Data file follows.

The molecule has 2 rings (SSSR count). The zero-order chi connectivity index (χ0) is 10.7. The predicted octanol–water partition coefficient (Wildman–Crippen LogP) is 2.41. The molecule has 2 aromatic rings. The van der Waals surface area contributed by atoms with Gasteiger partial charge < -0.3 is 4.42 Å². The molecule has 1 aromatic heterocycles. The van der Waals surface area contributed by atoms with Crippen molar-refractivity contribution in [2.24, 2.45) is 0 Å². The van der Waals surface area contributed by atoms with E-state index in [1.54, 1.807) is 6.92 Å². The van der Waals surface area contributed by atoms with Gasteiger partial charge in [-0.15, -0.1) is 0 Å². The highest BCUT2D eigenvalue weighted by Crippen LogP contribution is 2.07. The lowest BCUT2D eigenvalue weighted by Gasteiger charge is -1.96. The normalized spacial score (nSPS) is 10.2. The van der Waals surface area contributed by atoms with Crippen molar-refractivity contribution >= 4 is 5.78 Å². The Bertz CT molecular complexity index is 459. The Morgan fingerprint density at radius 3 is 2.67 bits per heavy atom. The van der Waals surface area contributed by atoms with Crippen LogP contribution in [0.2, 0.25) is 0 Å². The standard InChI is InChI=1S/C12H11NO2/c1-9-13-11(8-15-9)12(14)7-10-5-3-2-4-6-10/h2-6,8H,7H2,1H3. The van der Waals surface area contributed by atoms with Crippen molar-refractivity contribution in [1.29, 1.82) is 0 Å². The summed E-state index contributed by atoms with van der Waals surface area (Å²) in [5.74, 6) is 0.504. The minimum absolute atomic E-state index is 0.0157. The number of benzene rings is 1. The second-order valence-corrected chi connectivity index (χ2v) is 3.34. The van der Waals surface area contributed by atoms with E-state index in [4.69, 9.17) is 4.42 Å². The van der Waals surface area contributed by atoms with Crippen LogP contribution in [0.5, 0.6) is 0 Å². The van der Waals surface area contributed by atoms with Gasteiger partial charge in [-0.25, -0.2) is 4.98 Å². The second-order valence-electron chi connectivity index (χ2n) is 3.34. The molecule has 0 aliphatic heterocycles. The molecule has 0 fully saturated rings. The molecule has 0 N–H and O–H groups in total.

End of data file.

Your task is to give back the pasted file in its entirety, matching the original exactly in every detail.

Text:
The molecule has 2 rings (SSSR count). The zero-order chi connectivity index (χ0) is 10.7. The predicted octanol–water partition coefficient (Wildman–Crippen LogP) is 2.41. The molecule has 2 aromatic rings. The van der Waals surface area contributed by atoms with Gasteiger partial charge < -0.3 is 4.42 Å². The molecule has 1 aromatic heterocycles. The van der Waals surface area contributed by atoms with Crippen molar-refractivity contribution in [2.24, 2.45) is 0 Å². The van der Waals surface area contributed by atoms with E-state index in [1.54, 1.807) is 6.92 Å². The van der Waals surface area contributed by atoms with Gasteiger partial charge in [-0.15, -0.1) is 0 Å². The highest BCUT2D eigenvalue weighted by Crippen LogP contribution is 2.07. The lowest BCUT2D eigenvalue weighted by Gasteiger charge is -1.96. The normalized spacial score (nSPS) is 10.2. The van der Waals surface area contributed by atoms with Crippen molar-refractivity contribution >= 4 is 5.78 Å². The Bertz CT molecular complexity index is 459. The Morgan fingerprint density at radius 3 is 2.67 bits per heavy atom. The van der Waals surface area contributed by atoms with Crippen LogP contribution in [0.2, 0.25) is 0 Å². The standard InChI is InChI=1S/C12H11NO2/c1-9-13-11(8-15-9)12(14)7-10-5-3-2-4-6-10/h2-6,8H,7H2,1H3. The van der Waals surface area contributed by atoms with Crippen molar-refractivity contribution in [1.29, 1.82) is 0 Å². The summed E-state index contributed by atoms with van der Waals surface area (Å²) in [5.74, 6) is 0.504. The minimum absolute atomic E-state index is 0.0157. The number of benzene rings is 1. The second-order valence-corrected chi connectivity index (χ2v) is 3.34. The van der Waals surface area contributed by atoms with E-state index in [4.69, 9.17) is 4.42 Å². The van der Waals surface area contributed by atoms with Crippen LogP contribution in [0.5, 0.6) is 0 Å². The van der Waals surface area contributed by atoms with Gasteiger partial charge in [-0.25, -0.2) is 4.98 Å². The second-order valence-electron chi connectivity index (χ2n) is 3.34. The molecule has 0 aliphatic heterocycles. The molecule has 0 fully saturated rings. The molecule has 0 N–H and O–H groups in total.